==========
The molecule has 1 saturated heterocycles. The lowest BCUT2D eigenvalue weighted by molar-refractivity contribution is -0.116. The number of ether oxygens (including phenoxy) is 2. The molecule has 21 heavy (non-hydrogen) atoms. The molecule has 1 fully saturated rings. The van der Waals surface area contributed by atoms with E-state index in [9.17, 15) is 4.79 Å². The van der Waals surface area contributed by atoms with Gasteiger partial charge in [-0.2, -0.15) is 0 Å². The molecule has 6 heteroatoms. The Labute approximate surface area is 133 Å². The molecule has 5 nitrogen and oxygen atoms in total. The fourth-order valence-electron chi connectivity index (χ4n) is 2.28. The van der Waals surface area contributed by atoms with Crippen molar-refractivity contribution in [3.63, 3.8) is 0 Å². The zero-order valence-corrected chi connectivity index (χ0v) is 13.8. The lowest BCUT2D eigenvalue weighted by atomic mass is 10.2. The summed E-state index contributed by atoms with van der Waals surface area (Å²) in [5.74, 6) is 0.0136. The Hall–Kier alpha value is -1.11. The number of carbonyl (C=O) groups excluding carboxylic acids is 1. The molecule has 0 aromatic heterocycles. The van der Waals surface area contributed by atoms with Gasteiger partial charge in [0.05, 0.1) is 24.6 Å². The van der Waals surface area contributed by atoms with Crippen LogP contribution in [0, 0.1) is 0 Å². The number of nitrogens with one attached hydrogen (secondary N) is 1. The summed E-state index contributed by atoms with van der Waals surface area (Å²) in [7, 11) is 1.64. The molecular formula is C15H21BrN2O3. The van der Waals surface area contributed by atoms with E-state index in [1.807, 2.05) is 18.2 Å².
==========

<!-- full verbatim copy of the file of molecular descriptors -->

The molecule has 1 saturated heterocycles. The lowest BCUT2D eigenvalue weighted by molar-refractivity contribution is -0.116. The number of ether oxygens (including phenoxy) is 2. The molecule has 21 heavy (non-hydrogen) atoms. The molecule has 1 fully saturated rings. The van der Waals surface area contributed by atoms with E-state index in [9.17, 15) is 4.79 Å². The van der Waals surface area contributed by atoms with Gasteiger partial charge in [-0.2, -0.15) is 0 Å². The molecule has 6 heteroatoms. The Labute approximate surface area is 133 Å². The molecule has 5 nitrogen and oxygen atoms in total. The fourth-order valence-electron chi connectivity index (χ4n) is 2.28. The van der Waals surface area contributed by atoms with Crippen molar-refractivity contribution in [3.63, 3.8) is 0 Å². The zero-order valence-corrected chi connectivity index (χ0v) is 13.8. The lowest BCUT2D eigenvalue weighted by atomic mass is 10.2. The summed E-state index contributed by atoms with van der Waals surface area (Å²) in [5.74, 6) is 0.0136. The Hall–Kier alpha value is -1.11. The number of carbonyl (C=O) groups excluding carboxylic acids is 1. The molecule has 0 aromatic heterocycles. The van der Waals surface area contributed by atoms with Gasteiger partial charge in [0.05, 0.1) is 24.6 Å². The van der Waals surface area contributed by atoms with Crippen LogP contribution in [0, 0.1) is 0 Å². The number of nitrogens with one attached hydrogen (secondary N) is 1. The summed E-state index contributed by atoms with van der Waals surface area (Å²) in [7, 11) is 1.64. The molecular formula is C15H21BrN2O3. The van der Waals surface area contributed by atoms with E-state index in [1.807, 2.05) is 18.2 Å².